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Laser Wavelengths

  1. Apr 15, 2007 #1
    Is this forum ok for posting EE student questions? I guess I'll find out. :biggrin:

    1. The problem statement, all variables and given/known data

    How many photons per second does a low power (1 mW) He-Ne laser ([itex]\lambda=336[/itex]nm) emit?

    At what He-Ne laser power do you expect quantum effects to become important?

    3. The attempt at a solution

    I got the answer to the first part, [itex]1.7\times 10^{15} [/itex] photons/second.

    But the second part makes no sense to me. The book doesn't talk about lasers at all in this chapter or the ones before it. I looked HeNe lasers up on google, and I saw statements like these:

    So apparently, the power does not effect the wavelength! And so for the HeNe laser in the question, the wavelength will always be [itex]\lambda=336[/itex]nm. So how could changing the power possibly effect the wavelengths and hence the relavence of quantum effects? Is this a trick question?

  2. jcsd
  3. Apr 15, 2007 #2
    I don't think there is a quantitative answer to the second part of the question. Power is the rate at which energy is transferred. The quantum theory of light implies that light comes in particles (photons). If you are measuring some particular effect that occurs in a similar (or shorter) time than the time between photons arriving, then the effect will be erratic (i.e. statistical). For example, if you are measuring the heating of a block of material by the laser beam striking it, the heating requires a much greater time than that between individual photons arriving. Hence, the heating rate is "smooth" and there is no need to consider it a quantum effect. If, on the other hand, you are considering the promotion of an electron from the valence to the conduction band in a solar cell, the subsequent current will not be continuous if measured on a short enough time scale compared to the production rate of mobile electrons. Based on the question as stated, I suspect this is a little more detail than was intended but I believe this is the key point.
  4. Apr 15, 2007 #3
    Yeah, this seems strange. While I understand what you are saying, I have a feeling that is not what the book wants. This book has a crapload of typos, too. I wonder if the word "power" should have been "wavelength." In my google search I did see that they make HeNe lasers that produce light at different wavelengths.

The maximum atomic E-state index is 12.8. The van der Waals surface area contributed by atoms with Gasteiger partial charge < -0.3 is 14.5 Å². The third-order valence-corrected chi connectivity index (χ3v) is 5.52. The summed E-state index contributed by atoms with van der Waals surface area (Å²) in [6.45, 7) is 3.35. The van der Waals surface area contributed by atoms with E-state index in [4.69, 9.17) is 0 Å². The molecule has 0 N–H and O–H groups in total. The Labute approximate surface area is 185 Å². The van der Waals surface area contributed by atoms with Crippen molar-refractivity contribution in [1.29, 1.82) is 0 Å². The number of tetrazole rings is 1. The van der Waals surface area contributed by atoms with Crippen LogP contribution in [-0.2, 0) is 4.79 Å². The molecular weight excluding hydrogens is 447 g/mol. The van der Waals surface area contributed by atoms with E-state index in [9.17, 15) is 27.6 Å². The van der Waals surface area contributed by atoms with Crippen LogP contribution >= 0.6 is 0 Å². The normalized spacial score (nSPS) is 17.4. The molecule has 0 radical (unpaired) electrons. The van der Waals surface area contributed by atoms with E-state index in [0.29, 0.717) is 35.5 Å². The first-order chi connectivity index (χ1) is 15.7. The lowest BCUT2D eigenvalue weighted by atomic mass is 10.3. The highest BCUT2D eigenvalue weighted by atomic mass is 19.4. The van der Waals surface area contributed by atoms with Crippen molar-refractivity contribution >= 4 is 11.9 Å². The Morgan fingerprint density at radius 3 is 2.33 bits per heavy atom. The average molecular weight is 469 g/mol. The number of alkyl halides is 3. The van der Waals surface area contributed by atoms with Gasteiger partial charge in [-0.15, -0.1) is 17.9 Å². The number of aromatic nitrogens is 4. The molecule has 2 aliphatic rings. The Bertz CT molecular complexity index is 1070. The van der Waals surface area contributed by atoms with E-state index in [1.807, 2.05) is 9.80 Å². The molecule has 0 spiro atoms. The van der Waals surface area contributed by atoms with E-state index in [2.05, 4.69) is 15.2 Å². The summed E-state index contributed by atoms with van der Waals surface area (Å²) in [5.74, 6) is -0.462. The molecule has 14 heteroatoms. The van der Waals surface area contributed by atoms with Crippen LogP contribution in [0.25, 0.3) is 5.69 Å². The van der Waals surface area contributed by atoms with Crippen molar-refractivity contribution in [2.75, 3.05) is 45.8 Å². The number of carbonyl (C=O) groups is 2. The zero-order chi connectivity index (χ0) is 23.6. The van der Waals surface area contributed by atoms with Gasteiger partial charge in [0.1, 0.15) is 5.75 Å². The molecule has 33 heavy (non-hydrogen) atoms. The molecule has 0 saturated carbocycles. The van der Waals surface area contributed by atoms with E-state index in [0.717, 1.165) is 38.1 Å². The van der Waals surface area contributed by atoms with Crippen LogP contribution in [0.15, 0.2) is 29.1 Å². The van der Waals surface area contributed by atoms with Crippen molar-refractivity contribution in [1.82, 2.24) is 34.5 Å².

It's also the first question in the chapter, so it's most likely considered "easy."

    Also, since the TA doesn't speak english, I know he is just going to compare the answers to an answer sheet... so even if I give a good response based on your info, I probably won't get any points. :frown:

    The original question actually had some more in it, that I omitted. The actual paragraph after the quantitative (photon/second) part read like this:

    Since those two questions are in the same paragraph, it seems like they must both be talking about wavelength effects, not time effect.

    Arghgh. :grumpy:
  5. Apr 15, 2007 #4
    The radio frequency photon will have much less energy than an X-ray. Hence for a given amount of energy transmitted, there will be a much greater number of RF photons and so, less influence of quantum effects. But as far as a number as to where quantum effects are going to become important at, its not clear to me? Anybody else have an opinion?
  6. Apr 17, 2007 #5


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    You got me curious, so I looked in my old "Introduction to Modern Optics" text by Grand Fowles. He gives a table about the types/reagions of radiation. There are three types; "Wave" region (radio & microwaves), "Optical" region (infrared, visible, & ultraviolet), and "Ray" region (x-ray & gamma rays). They each have an associated quantum energy in electronvolt units.
  7. Apr 17, 2007 #6


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    IMHO, A laser is fundamently a Quantum device. There is no point at which it "becomes" quantum, it is ALWAYS a quantum device. This is true regardless of power or wavelength.
  8. Apr 17, 2007 #7
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